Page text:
Dem lawmaker says 'adversity score' shows debate over 'usefulness' of SAT is 'not over'

Virginia Rep. Bobby ScottRobert (Bobby) Cortez ScottA minimum wage is exactly what our economy needs This week: House Democrats voting to hold Barr, Ross in contempt CBO report should spike minimum wage legislation MORE (D) says reports that an “adversity score” will be included as part of the SAT shows that debate over the necessity of the exam is just beginning.

“I’m not sure it’s the perfect way to do it but it does recognize that the raw SAT score is not a good predictor of how you’re going to do in college or a fair way to screen students in who gets a good opportunity and who doesn’t,” Scott, who is a chairman on the Education and the Workforce Committee, told Hill.TV on Friday.

“This adjustment just begins the debate on the usefulness of the SAT score and how you allocate the opportunities going forward,” he added.

The Wall Street Journal reported Thursday that the College Board, the company that administers the SAT, is planning to assign an adversity score in order to capture the social and economic background of students.

The data point reportedly would be calculated using more than a dozen factors, including crime rate and poverty levels from a student’s neighborhood. Students’ scores can range anywhere from 1 to 100, with anything below 50 representing a degree of privilege and anything above representing an element of adversity.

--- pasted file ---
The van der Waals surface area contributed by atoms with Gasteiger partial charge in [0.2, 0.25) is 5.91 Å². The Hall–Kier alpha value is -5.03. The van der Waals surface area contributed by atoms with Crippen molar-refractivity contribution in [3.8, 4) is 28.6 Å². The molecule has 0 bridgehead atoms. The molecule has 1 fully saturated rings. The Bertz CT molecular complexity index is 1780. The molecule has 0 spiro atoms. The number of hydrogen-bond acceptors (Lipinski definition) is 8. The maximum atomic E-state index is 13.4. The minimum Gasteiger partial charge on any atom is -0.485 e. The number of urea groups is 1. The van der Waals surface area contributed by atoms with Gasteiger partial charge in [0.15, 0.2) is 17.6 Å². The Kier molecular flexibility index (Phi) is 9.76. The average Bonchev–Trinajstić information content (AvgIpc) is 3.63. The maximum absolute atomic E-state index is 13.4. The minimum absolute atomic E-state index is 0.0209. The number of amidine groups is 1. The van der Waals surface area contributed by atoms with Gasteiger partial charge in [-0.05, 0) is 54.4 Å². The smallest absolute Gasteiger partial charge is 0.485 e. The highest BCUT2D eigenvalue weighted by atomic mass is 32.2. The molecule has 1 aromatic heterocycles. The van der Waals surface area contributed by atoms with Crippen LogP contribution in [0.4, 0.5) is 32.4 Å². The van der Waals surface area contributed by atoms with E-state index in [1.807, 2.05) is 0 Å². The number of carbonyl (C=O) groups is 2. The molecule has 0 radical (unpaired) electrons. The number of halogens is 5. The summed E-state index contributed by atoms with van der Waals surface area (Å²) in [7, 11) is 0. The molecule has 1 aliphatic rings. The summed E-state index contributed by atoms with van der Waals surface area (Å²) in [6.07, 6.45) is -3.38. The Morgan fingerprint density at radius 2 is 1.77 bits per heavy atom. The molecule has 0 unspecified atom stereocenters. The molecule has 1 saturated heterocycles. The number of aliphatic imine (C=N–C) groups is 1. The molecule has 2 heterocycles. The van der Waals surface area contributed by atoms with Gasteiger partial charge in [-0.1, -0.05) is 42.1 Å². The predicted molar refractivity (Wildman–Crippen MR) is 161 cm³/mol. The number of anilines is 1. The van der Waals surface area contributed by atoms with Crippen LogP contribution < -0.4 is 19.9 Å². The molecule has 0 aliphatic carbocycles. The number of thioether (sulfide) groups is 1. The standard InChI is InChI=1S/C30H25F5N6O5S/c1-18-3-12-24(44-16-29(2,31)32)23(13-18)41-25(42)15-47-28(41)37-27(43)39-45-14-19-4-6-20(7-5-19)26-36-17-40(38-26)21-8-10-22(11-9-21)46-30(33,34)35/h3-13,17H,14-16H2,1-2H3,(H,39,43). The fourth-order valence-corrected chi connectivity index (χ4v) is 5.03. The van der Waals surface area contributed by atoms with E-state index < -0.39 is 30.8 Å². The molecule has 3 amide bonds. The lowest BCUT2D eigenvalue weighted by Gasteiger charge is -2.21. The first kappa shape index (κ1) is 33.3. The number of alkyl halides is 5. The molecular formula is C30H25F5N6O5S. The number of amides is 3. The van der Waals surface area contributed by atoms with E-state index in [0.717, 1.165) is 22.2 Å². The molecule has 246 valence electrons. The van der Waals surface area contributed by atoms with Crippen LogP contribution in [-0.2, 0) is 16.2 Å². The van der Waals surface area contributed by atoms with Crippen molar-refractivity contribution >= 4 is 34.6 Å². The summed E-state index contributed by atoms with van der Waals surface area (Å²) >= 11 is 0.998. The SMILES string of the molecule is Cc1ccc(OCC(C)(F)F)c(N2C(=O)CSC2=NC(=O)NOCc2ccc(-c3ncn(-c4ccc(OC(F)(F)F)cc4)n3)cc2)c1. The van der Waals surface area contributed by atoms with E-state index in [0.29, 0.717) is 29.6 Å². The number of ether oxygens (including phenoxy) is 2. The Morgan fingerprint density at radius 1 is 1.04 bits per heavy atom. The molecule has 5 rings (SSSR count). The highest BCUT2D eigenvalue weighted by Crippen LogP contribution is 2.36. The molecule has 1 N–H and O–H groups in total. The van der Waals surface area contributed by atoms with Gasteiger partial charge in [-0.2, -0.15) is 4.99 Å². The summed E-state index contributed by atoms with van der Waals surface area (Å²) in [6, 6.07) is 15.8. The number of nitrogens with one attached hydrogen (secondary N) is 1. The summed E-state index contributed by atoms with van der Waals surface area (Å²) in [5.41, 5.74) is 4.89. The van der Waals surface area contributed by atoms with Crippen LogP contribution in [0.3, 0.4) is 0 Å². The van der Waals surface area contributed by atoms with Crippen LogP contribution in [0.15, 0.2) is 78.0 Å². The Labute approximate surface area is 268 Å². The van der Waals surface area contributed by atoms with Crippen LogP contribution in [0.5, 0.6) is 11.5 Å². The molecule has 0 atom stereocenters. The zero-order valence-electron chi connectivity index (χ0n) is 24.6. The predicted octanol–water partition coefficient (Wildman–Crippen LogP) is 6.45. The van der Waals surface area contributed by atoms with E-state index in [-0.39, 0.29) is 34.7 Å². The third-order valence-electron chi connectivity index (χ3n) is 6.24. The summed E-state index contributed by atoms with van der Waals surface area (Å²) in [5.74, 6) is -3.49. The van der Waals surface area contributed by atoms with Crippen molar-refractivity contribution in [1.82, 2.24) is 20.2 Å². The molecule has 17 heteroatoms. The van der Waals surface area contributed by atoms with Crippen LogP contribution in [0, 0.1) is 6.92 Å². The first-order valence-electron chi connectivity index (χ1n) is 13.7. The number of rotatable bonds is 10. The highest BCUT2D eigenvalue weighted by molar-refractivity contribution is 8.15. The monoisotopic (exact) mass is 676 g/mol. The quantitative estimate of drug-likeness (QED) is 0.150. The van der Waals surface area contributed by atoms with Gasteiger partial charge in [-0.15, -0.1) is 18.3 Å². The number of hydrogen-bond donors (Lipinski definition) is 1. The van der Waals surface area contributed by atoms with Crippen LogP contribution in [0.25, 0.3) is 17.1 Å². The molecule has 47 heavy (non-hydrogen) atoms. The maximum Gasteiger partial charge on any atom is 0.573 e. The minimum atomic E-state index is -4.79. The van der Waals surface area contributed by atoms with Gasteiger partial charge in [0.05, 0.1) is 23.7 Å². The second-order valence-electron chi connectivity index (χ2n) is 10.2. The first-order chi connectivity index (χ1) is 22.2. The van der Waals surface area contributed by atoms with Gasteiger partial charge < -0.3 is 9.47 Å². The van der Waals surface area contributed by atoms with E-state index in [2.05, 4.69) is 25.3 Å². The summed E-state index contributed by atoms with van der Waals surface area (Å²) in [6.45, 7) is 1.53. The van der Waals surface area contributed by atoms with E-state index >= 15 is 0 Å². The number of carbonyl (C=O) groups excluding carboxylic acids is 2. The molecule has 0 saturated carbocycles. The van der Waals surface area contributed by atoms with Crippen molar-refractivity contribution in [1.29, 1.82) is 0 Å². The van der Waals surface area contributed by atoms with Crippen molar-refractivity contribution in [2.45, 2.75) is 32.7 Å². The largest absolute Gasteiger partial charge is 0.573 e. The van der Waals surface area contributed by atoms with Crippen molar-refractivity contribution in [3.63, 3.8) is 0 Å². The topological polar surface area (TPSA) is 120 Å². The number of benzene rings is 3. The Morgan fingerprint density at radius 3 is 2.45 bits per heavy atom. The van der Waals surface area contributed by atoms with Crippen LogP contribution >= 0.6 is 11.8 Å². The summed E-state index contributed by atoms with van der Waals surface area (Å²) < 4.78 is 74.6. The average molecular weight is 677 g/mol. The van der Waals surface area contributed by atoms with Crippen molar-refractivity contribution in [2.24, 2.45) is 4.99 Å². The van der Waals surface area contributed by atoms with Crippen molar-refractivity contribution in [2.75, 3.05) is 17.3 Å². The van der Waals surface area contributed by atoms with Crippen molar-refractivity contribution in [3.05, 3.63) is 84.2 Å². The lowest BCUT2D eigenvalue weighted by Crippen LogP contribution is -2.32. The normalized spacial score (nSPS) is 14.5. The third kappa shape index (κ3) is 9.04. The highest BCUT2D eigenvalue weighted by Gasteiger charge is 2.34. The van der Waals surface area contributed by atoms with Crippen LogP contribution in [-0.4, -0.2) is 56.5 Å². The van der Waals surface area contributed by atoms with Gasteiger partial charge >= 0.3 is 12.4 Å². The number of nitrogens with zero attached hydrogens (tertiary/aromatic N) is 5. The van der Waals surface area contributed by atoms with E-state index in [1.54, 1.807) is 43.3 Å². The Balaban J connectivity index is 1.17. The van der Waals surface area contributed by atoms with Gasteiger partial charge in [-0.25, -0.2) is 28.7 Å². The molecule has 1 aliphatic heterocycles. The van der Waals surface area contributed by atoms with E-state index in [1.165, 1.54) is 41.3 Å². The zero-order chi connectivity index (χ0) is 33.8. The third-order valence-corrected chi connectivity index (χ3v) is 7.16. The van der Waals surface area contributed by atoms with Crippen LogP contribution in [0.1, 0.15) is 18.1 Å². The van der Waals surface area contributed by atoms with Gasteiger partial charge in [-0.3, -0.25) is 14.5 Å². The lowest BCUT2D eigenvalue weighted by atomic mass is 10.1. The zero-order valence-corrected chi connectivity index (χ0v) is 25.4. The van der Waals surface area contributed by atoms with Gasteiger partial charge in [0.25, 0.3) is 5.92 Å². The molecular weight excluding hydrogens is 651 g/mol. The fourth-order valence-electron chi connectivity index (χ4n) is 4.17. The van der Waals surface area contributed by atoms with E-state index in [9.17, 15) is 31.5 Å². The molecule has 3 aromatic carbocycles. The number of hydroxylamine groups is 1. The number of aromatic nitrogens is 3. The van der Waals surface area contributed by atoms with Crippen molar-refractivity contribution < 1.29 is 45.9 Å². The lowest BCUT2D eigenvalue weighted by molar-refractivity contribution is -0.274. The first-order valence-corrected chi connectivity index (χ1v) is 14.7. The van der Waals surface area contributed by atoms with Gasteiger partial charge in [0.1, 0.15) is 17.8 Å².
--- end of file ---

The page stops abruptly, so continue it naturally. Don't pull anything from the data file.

“There are a number of amazing students who may have scored less [on the SAT] but have accomplished more,” David Coleman, chief executive of the College Board, told the newspaper. “We can’t sit on our hands and ignore the disparities of wealth reflected in the SAT.”

The potential move comes as colleges face renewed scrutiny over admissions decisions in higher education. 

Several elite schools, including Harvard, have been named in lawsuits alleging unfair admissions practices.

The college admissions scandal in which wealthy parents paid hundreds of thousands of dollars to figure out ways to get their children into elite schools is also casting a spotlight on the testing system.

In April, actress Lori Loughlin and her husband Mossimo Giannulli pled not guilty to a slew of charges related to the scandal. The couple allegedly paid $500,000 for their two daughters to be admitted into the University of Southern California as members of the crew team, even though neither participated in the sport. 

—Tess Bonn